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Key figures

  • The UK unemployment rate was 4.2% in December 2017-February 2018. This is the lowest rate since 1975.
  • The ILO measure of unemployment was 1.42 million people, 16,000 fewer than the previous quarter and 136,000 fewer than the year before.
  • The number of people in employment was 32.26 million, up 55,000 from the previous quarter and 427,000 more than the year before.
  • The employment rate was 75.4%, the highest rate since comparable records began in 1971.
  • 8.73 million people aged 16-64 were economically inactive, about the same as the previous quarter but 154,000 fewer than a year ago.
  • The inactivity rate was 21.2%, the joint lowest rate since comparable records began in 1971.
  • Average weekly pay for employees in Great Britain, both including and excluding bonuses, increased by 2.8% in the three months to February 2018 compared with the previous year.
  • CPI inflation averaged 2.9% over this period, meaning that prices were growing slightly faster than average earnings. (If we adjust for CPIH inflation, as preferred by the Office for National Statistics, then average earnings grew slightly faster than prices.) The pace of average earnings growth has gradually been increasing since Spring 2017.

Universal Credit and the claimant count

The claimant count figures provided in this paper are affected by the ongoing rollout of Universal Credit. The claimant count comprises people claiming Jobseeker’s Allowance, or people claiming Universal Credit who are required to seek work. Under Universal Credit, a broader span of claimants are required to look for work than under Jobseeker’s Allowance. This has the effect of increasing the number of unemployed claimants. The effect is most visible in areas operating Universal Credit “Full Service” (where rollout of Universal Credit is more advanced).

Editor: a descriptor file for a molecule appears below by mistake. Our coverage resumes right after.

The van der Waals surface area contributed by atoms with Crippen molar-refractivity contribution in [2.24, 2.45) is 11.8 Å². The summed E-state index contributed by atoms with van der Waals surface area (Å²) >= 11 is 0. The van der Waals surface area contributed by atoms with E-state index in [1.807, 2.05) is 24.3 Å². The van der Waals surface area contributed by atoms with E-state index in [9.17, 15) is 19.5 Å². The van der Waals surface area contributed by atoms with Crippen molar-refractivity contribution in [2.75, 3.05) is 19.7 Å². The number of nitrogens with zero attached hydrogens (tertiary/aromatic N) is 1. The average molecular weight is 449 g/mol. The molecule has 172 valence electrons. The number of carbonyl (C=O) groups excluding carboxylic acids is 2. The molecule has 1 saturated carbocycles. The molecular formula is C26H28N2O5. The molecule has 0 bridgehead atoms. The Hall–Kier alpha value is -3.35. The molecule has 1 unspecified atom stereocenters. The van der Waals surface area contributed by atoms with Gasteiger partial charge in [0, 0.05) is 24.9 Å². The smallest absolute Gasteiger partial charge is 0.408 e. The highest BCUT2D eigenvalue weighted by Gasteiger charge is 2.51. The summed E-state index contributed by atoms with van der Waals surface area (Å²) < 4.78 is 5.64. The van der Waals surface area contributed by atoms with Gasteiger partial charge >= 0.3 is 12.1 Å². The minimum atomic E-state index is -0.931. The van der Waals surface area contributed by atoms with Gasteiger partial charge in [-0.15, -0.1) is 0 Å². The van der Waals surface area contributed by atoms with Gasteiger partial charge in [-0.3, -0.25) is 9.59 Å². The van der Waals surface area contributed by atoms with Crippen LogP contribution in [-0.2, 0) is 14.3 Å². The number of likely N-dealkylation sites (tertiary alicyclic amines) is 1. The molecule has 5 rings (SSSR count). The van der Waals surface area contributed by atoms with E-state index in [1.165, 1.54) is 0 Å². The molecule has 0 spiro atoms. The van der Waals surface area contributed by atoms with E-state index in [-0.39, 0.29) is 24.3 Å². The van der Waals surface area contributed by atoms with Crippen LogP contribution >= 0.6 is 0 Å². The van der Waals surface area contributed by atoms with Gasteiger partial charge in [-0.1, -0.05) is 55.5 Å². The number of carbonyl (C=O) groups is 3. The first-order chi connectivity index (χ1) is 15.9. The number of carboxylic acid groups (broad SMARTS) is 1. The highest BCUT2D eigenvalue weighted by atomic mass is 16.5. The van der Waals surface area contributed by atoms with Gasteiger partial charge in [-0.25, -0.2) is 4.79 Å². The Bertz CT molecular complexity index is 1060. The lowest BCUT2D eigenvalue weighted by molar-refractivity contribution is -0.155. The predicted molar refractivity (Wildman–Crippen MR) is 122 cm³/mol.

Therefore, changes in claimant numbers or constituency rankings may be a consequence of the Universal Credit rollout rather than changes in economic conditions. In areas operating Full Service, there has been a sharp increase in the claimant count over the past year. However in constituencies not operating Full Service, their constituency ranking (based on their claimant rate) may still be affected – as Full Service areas move up the rankings, other areas must necessarily move down the rankings.

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